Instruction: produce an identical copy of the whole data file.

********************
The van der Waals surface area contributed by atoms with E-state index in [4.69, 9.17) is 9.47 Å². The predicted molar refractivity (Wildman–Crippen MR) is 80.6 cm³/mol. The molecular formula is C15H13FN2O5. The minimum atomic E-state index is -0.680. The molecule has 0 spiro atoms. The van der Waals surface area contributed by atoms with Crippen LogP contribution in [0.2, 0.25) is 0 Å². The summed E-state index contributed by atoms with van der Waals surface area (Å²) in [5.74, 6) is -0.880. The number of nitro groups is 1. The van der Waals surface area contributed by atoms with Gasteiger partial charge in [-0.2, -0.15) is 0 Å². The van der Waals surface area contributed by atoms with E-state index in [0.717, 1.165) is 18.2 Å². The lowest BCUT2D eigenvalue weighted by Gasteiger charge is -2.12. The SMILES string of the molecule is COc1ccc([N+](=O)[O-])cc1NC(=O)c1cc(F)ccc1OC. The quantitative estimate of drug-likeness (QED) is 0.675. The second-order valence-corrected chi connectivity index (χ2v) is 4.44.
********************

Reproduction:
The van der Waals surface area contributed by atoms with E-state index in [4.69, 9.17) is 9.47 Å². The predicted molar refractivity (Wildman–Crippen MR) is 80.6 cm³/mol. The molecular formula is C15H13FN2O5. The minimum atomic E-state index is -0.680. The molecule has 0 spiro atoms. The van der Waals surface area contributed by atoms with Crippen LogP contribution in [0.2, 0.25) is 0 Å². The summed E-state index contributed by atoms with van der Waals surface area (Å²) in [5.74, 6) is -0.880. The number of nitro groups is 1. The van der Waals surface area contributed by atoms with Gasteiger partial charge in [-0.2, -0.15) is 0 Å². The van der Waals surface area contributed by atoms with E-state index in [0.717, 1.165) is 18.2 Å². The lowest BCUT2D eigenvalue weighted by Gasteiger charge is -2.12. The SMILES string of the molecule is COc1ccc([N+](=O)[O-])cc1NC(=O)c1cc(F)ccc1OC. The quantitative estimate of drug-likeness (QED) is 0.675. The second-order valence-corrected chi connectivity index (χ2v) is 4.44.